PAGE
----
The first Republican primary debate for the U.S. Senate race in Arizona took place Thursday night in downtown Phoenix, organized by Freedomworks. Three candidates polling in the lead participated; Arizona Attorney General Mark Brnovich, solar billionaire businessman Jim Lamon, and Trump-endorsed, Thiel Foundation President Blake Masters. Two candidates who are lagging in the polls also debated; former Adjutant General of the Arizona National Guard Mick McGuire, and former Arizona legislator Justin Olson.
The debate got quite heated at times, with the candidates calling each other out and the audience often wildly cheering or loudly booing (even though they had been asked to remain silent at the beginning). Lamon and Masters, the candidates with the most money in the race, have been running TV ads attacking each other the last few weeks, and those attacks played out throughout the evening.
Neil W. McCabe, the national political editor of The Star News Network, interviewed the former president of Thiel Capital and Arizona GOP Senate hopeful Blake Masters about what voters are telling him and why he is running to replace Democrat Sen. Mark Kelly.
U.S. Senate candidate Blake Masters raised more money directly from supporters than other Republican challengers in the final quarter of 2021, according to financial disclosures filed to the Federal Elections Commission (FEC).
Masters, who has not self-funded to the degree of other candidates, took in approximately $1.3 million from donors, the only GOP candidate to haul in at least $1 million from outside sources.
In January, billionaire Peter Thiel will be hosting two separate fundraisers for the frontrunner candidate to replace Congresswoman Liz Cheney (R-Wyo.), alongside Donald Trump, Jr., the eldest son of President Donald Trump, Politico reports.
The fundraisers will both be held on January 26th in support of Harriet Hageman, a lawyer and former member of the Republican National Committee. Hageman is one of four Republican challengers seeking to unseat the unpopular incumbent congresswoman for Wyoming’s at-large congressional district in the primary election next year, and has earned the endorsement of President Trump. Hageman had previously run for Governor of Wyoming in 2018, coming in third place in the primary that year.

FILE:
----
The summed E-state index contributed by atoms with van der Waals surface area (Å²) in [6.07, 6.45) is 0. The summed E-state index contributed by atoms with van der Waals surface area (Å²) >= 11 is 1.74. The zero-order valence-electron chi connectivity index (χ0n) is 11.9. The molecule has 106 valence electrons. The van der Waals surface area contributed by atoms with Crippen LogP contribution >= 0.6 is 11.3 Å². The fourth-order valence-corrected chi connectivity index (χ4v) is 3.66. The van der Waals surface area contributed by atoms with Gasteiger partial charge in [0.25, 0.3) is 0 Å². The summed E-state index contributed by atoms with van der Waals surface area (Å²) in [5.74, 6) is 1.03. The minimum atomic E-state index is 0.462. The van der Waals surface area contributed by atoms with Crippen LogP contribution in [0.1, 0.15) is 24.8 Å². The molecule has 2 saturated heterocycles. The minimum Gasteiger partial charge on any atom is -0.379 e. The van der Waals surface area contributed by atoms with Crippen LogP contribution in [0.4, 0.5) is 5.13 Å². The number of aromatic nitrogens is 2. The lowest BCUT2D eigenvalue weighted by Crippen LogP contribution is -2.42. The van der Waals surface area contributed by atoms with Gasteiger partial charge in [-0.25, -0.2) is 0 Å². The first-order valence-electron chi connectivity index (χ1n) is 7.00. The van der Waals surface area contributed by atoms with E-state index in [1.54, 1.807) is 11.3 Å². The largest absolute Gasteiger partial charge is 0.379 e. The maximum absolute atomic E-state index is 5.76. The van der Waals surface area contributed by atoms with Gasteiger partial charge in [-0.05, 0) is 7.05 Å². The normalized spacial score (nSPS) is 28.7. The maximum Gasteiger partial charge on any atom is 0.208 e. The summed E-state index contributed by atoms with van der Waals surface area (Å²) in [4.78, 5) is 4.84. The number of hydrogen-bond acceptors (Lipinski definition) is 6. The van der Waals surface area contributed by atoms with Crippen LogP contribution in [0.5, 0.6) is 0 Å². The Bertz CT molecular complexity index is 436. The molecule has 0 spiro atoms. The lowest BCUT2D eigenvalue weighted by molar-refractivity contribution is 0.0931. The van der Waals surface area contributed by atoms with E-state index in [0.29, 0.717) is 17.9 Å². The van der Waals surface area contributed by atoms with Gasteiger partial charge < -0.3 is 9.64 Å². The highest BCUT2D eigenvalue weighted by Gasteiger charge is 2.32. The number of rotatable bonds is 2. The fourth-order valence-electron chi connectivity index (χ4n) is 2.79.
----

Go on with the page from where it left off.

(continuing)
Republican Arizona Senate candidate Blake Masters is selling a line of non-fungible tokens (NFTs) to finance his campaign, Axios reported.
NFTs are unique packets of data stored on the blockchain, a decentralized public ledger distributed across multiple servers, that often correspond to media such as a piece of digital art. Masters’ NFT includes a digital copy of the cover art of “Zero to One,” a book he co-authored with tech billionaire Peter Thiel, along with a signed hardcover print of the book, according to Masters’ website.
“This is the first NFT we’re issuing to help share the book’s cool history, and to help raise money for my U.S. Senate campaign, so we can help use Zero to One thinking to save America from the brink of destruction,” Masters, who serves as chief operating officer of Thiel Capital, wrote in announcing the NFT.
President Donald J. Trump is expected to attend a Nov. 10 fundraiser for Arizona Republican Senate candidate Blake Masters at the president’s Palm Springs, Florida, Mar-A-Largo resort, according to media reports.
Trump has not made an endorsement yet in the race, but the president’s attendance at the event hosted by billionaire Peter A. Thiel is a clear sign an endorsement is in the offering.